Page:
Installation of development environment

By installing the development environment on Raspberry Pi, it is possible to develop by self-compiling on Raspberry Pi. (On embedded Linux boards of this size, development by cross compiling is usually usual.)

Therefore, you can compile and execute the RT component code generated by RTC Builder on PC on Raspberry Pi. Unfortunately it seems difficult to install Eclipse and use it at practical speed.

In this section we will install the necessary packages to develop RT components.

(G)Installing OpenRTM-aist

OpenRTM-aist can be installed using apt-get. First, modify sources.list.

 $ sudo vi /etc/apt/sources.list

Add the following line to source list.

 deb wheezy main

Next, install according to the following procedure.

 # apt-get update
 # apt-get -y --force-yes install gcc g++ make uuid-dev
 # apt-get -y --force-yes install libomniorb4-dev omniidl omniorb-nameserver
 # apt-get -y --force-yes install openrtm-aist openrtm-aist-dev openrtm-aist-example
 # apt-get -y --force-yes install openrtm-aist-python openrtm-aist-python-example

(G)Running sample components

After installing OpenRTM-aist, start the sample component and check whether OpenRTM-aist was installed correctly.

As shown below, execute the name server and ConsoleOut component on the PC side with the name server and ConsoleIn component, Raspberry Pi side. By default, the component connects to the localhost name server, so you can use it to easily access the component without setting up a specific name server in rtc.conf. In the RTSystemEditor on the PC, connect to the PC's name server and the name server on Raspberry Pi and connect the ConsoleIn component and the ConsoleOut component.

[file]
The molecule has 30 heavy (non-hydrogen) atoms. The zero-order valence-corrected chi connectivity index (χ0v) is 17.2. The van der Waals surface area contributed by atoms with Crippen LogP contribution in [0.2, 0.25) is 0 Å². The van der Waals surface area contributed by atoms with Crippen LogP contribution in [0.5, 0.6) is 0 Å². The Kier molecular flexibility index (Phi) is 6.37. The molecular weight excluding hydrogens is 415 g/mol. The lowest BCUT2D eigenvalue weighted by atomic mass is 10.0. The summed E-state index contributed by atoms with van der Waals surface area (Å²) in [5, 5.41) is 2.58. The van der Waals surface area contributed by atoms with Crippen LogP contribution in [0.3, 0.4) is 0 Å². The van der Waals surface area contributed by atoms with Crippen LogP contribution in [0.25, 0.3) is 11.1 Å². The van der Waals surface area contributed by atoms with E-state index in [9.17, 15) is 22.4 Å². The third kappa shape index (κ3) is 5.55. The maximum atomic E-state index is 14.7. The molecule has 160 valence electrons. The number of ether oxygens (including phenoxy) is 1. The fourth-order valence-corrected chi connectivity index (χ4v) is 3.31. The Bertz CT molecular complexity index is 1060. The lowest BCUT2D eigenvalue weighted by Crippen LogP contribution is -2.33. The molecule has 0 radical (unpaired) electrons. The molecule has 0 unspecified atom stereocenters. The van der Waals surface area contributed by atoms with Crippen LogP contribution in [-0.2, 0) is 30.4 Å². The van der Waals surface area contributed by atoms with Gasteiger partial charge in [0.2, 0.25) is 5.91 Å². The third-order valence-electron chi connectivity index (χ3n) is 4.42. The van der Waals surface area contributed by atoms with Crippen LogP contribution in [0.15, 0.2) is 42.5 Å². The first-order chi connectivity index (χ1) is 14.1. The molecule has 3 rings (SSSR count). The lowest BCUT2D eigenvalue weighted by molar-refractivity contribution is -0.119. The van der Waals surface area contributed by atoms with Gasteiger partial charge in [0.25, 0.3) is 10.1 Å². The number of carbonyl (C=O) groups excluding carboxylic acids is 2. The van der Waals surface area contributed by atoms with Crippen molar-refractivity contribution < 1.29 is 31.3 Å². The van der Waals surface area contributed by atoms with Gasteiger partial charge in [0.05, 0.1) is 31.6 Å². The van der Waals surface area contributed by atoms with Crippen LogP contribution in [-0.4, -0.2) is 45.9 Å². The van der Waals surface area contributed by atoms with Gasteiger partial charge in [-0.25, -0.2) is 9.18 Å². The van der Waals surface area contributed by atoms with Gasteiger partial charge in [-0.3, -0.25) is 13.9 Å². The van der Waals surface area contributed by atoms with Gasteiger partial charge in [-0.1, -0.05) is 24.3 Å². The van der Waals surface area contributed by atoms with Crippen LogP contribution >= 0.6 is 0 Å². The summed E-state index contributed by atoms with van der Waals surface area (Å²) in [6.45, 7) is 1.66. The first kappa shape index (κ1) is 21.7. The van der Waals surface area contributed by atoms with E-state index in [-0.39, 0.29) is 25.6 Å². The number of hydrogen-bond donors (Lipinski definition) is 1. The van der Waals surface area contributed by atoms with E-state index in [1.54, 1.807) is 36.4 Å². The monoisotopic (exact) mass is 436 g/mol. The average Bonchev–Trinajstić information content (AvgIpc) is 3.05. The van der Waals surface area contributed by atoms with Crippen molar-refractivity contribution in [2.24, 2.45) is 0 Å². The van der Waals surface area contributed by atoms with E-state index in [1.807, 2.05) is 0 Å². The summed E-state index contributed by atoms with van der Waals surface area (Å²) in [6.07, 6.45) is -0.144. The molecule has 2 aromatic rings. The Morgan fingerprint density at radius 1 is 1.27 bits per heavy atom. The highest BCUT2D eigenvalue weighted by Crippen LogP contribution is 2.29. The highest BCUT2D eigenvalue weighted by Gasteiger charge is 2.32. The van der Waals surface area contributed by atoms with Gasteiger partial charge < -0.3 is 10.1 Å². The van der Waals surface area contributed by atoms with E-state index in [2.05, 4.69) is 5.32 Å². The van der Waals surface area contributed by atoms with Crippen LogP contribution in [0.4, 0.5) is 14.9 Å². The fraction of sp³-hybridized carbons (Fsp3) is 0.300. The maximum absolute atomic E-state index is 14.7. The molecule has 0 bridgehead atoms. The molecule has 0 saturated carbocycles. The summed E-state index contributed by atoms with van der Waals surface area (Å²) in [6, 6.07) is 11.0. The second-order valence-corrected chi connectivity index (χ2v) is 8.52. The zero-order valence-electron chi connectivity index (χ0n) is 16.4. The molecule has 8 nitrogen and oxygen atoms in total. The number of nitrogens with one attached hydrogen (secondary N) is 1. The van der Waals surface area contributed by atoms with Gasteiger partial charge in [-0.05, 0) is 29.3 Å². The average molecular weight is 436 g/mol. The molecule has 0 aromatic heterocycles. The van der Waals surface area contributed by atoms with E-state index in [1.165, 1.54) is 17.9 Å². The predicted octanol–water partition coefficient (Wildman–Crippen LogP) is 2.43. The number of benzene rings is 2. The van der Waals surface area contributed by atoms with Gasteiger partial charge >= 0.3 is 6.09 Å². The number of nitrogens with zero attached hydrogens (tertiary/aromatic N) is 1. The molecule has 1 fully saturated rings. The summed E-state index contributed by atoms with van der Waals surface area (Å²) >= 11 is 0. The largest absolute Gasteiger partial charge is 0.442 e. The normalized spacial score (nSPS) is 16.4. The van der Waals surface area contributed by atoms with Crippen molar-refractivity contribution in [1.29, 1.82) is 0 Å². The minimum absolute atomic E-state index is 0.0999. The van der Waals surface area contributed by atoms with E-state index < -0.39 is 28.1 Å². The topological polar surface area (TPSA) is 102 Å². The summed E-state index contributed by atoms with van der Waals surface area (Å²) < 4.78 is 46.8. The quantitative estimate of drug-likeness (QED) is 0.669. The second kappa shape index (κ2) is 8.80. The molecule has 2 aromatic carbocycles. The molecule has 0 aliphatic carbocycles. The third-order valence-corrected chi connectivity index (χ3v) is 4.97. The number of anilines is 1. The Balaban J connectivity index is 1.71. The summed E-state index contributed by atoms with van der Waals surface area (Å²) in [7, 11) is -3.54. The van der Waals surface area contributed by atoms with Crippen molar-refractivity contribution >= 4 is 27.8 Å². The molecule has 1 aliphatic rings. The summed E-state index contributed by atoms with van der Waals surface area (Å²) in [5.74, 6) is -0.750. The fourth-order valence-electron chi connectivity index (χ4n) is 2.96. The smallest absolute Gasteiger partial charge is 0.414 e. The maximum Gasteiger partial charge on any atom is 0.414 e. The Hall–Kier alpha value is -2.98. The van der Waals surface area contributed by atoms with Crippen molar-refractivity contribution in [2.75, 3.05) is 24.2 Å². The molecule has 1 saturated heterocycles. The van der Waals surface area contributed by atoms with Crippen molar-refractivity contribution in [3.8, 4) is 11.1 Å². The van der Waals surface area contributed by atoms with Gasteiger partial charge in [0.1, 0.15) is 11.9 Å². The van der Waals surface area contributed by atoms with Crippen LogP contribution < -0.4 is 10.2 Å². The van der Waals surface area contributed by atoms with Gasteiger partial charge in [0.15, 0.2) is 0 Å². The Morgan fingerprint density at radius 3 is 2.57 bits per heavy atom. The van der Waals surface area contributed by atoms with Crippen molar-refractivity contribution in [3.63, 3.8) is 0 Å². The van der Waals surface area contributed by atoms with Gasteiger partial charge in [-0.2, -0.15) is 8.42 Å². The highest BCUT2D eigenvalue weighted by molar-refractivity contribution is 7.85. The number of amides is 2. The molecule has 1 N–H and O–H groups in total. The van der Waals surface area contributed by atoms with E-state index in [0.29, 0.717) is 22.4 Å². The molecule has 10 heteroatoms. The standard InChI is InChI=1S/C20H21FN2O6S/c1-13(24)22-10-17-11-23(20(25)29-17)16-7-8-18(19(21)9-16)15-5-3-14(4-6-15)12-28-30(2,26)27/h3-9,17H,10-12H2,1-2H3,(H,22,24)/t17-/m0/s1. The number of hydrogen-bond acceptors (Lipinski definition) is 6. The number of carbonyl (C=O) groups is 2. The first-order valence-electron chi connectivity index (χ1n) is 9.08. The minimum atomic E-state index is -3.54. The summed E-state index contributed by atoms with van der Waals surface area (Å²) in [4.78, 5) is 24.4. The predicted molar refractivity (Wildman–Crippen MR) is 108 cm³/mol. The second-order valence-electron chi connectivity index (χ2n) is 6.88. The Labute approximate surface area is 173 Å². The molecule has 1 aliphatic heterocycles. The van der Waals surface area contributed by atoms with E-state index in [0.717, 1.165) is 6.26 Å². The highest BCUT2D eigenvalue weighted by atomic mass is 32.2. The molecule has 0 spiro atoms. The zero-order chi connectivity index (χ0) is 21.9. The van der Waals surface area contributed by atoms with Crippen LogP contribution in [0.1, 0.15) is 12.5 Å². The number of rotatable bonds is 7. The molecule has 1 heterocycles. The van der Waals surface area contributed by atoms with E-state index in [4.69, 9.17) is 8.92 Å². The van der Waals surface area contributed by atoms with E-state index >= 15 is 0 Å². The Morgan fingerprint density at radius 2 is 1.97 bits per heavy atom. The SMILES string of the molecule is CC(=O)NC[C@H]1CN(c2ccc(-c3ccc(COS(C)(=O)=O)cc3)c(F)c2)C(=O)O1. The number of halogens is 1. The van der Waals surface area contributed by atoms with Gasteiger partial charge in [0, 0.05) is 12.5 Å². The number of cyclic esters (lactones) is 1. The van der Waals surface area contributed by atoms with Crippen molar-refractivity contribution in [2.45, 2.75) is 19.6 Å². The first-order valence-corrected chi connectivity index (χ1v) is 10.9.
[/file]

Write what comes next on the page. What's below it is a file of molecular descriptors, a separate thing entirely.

Run sample

(G)Running ConsoleOut on Raspberry Pi

After connecting to Raspberry Pi with TeraTerm etc., start the component. Launch ConsoleOut after starting the naming service.

 $ rtm-naming
 $ /usr/share/OpenRTM-x.y/examples/ConsoleOutComp
 $ python /usr/share/OpenRTM-x.y/examples/python/SimpleIO/

When installing omniorb-nameserver above, omniORB naming service is started automatically at system startup. However, depending on the startup timing of the name service and startup timing of the network interface, it may not be able to access the name server correctly from the outside. In that case, you may be able to deal with the problem by restarting the name server with the rtm-naming command.

(G)Running ConsoleIn on the PC side

First, start the name server. In Windows, start from "Start Naming Service" under "OpenRTM-aist x.y" > "C++" > "tools" from the start menu. Also, start RTSystemEditor.

Start naming service

Next, start ConsoleIn. Click "ConsoleOut" under "OpenRTM-aist x.y" > "C++" > "examples" to start the ConsoleOut component.

(G)Connection by RTSystemEditor